Finding fault for safety violations
Should the employer be held responsible for safety risks by its supervisors?
Aug 8, 2012
By Jeffrey. R Smith
Employers are responsible for the health and safety of employees in the workplace — there’s no doubt about that.
If a worker is injured or killed, or a government inspector discovers a health and safety violation, the employer could be subject to fines.
But even if an employer takes proper health and safety precautions, there could still be an incident if a supervisor or front-line worker doesn’t follow those precautions. Where does the liability lie in those circumstances?
If an employer is found to have taken proper safety measures and something goes wrong because of an employee’s actions — and that employee has been properly trained on safety procedures — the employer may escape liability. In fact, there have been cases where such misconduct by an employee is just cause for dismissal, or at least some form of discipline. However, if a supervisor or other member of management is the cause of the safety violation, then that individual can be held personally responsible, either jointly with the company or separately.
In the event of a worker’s death, individual representatives of companies can be criminally charged if the death was the direct result of negligence. This has happened a few times in the past several years since Bill C-45, also known as the corporate killing law, came into effect — most recently following the deaths of four Toronto construction workers, plus a fifth seriously injured, when a faulty scaffold on a high rise building collapsed. The company was charged and fined and a senior manager, supervisor and director were criminally charged.
But if a supervisor ignores the company’s recommended safety procedure on his own without the company’s knowledge, should the company face any liability? Recently, an Ontario construction supervisor was fined $30,000 for failing to ensure workers were following the correct procedure to remove concrete panels from a bridge or that they had proper fall protection. When part of the bridge fell on a worker and killed him, the supervisor was charged.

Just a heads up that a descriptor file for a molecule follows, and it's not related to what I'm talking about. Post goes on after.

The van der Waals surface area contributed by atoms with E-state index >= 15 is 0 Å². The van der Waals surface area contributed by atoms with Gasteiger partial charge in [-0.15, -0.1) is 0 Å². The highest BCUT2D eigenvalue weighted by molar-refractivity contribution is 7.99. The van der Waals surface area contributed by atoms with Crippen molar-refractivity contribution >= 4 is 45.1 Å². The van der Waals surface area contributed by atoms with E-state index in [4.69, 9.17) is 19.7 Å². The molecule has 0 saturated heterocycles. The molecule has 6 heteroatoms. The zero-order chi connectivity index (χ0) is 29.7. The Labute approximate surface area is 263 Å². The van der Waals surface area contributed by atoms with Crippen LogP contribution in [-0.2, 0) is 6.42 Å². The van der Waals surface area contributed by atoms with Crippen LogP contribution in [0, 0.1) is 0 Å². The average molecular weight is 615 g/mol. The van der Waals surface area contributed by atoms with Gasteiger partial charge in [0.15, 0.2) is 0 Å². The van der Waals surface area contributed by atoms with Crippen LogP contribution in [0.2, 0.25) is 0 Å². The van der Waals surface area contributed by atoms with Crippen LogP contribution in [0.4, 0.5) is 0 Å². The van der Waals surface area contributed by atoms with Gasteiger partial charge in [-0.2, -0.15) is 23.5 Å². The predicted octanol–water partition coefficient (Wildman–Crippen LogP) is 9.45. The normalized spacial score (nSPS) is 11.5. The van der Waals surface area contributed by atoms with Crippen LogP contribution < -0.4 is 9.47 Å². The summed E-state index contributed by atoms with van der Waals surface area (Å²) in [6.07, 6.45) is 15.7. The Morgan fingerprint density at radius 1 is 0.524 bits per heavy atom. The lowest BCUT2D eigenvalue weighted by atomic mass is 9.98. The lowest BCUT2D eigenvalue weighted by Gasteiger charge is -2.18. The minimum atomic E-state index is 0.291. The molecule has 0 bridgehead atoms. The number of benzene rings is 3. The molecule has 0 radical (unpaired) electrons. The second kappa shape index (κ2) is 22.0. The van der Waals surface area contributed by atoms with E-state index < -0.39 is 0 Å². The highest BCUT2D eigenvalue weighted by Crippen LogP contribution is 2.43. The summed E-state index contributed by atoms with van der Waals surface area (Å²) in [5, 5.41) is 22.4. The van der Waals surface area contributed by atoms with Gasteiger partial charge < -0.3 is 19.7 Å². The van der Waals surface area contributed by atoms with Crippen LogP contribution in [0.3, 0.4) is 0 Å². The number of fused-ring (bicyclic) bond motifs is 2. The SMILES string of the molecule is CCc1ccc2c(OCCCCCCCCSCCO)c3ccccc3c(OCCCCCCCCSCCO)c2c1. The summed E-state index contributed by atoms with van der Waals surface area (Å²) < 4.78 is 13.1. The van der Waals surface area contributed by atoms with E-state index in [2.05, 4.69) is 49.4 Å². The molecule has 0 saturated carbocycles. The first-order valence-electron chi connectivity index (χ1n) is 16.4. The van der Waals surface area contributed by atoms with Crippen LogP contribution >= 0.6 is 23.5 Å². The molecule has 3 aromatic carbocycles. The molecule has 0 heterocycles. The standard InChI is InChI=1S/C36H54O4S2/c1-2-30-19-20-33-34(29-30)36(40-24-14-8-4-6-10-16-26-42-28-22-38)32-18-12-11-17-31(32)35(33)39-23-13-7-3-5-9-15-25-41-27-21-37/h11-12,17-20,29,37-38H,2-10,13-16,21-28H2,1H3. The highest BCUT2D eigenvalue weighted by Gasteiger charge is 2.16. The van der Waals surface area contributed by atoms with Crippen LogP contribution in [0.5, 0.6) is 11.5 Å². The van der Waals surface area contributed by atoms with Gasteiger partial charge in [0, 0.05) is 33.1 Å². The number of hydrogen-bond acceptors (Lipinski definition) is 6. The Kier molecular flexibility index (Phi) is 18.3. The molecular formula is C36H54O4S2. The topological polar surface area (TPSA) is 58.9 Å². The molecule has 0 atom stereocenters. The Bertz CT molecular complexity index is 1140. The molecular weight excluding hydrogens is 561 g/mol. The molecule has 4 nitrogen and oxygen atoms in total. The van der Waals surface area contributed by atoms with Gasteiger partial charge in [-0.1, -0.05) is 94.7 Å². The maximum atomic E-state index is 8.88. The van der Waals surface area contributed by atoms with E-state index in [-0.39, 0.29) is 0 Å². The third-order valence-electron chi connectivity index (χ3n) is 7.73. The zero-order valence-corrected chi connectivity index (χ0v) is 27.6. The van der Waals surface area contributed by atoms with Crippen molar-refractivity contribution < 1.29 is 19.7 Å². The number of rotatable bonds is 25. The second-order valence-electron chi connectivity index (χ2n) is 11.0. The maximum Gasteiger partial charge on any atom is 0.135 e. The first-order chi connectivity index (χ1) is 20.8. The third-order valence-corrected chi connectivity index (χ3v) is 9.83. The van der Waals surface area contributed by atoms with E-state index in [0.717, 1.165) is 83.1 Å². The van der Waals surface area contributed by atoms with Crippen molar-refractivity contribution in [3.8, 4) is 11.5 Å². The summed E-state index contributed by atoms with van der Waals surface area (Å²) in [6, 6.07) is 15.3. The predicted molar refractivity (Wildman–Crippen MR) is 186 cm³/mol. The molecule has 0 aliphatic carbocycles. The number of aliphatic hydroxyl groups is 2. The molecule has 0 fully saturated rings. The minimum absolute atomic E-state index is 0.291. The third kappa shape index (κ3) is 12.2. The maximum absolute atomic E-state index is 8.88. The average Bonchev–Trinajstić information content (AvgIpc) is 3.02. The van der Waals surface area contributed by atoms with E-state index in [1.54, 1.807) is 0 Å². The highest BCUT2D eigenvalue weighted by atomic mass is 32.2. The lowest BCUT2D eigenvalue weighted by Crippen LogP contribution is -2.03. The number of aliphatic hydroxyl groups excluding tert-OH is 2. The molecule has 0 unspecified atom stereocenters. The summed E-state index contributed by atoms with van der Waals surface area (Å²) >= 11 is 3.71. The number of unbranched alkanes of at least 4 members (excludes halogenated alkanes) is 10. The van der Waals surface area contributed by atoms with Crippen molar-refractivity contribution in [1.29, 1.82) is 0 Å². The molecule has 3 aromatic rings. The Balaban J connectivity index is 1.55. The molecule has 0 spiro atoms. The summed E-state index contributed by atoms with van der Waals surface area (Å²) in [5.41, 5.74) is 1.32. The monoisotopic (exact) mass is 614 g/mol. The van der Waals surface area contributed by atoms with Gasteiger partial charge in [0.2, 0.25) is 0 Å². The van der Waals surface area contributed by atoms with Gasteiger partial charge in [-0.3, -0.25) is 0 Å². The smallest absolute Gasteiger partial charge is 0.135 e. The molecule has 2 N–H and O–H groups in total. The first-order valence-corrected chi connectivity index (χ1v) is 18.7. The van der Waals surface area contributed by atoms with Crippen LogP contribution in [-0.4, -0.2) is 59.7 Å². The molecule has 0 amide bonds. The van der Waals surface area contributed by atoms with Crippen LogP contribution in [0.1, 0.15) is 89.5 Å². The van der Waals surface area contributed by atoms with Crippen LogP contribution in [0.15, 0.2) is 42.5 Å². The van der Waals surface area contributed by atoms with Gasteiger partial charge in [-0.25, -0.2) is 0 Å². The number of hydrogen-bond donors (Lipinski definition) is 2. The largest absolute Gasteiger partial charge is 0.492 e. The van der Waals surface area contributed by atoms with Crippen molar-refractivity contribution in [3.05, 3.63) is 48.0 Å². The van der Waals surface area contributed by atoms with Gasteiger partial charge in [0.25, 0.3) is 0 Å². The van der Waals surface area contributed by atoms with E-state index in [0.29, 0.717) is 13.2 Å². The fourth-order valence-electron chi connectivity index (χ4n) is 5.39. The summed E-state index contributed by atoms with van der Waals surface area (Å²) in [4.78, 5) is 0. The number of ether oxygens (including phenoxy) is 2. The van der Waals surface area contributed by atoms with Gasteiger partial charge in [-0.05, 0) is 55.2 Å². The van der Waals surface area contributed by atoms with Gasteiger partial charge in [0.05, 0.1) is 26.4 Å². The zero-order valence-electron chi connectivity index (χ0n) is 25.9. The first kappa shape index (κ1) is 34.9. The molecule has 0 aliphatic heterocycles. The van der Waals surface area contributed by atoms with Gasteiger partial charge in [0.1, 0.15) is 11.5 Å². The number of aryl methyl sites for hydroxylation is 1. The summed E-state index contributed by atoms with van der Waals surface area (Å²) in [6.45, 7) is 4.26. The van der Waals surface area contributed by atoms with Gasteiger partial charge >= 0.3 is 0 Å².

The company provided the supervisor with the proper procedure to follow, and ultimately had to leave things in the supervisor’s hands. Since it had met its obligation to provide safety measures and had expected the supervisor to follow through, the company wasn’t fined.
Though sometimes employers can’t be expected to control what some individual supervisors do, the supervisors are also acting as agents of the employers. So where does the line of liability lie? Should an employer be liable for the actions of the individuals it appoints in supervisory positions or, once the employer meets its obligation to provide training and proper safety materials, does liability shift to those carrying out the procedures?
Jeffrey R. Smith is the editor of Canadian Employment Law Today, a publication that looks at workplace law from a business perspective. He can be reached at firstname.lastname@example.org. For more information, visit www.employmentlawtoday.com.
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Jeffrey R. Smith is the editor of Canadian Employment Law Today, a publication that looks at workplace law from a business perspective.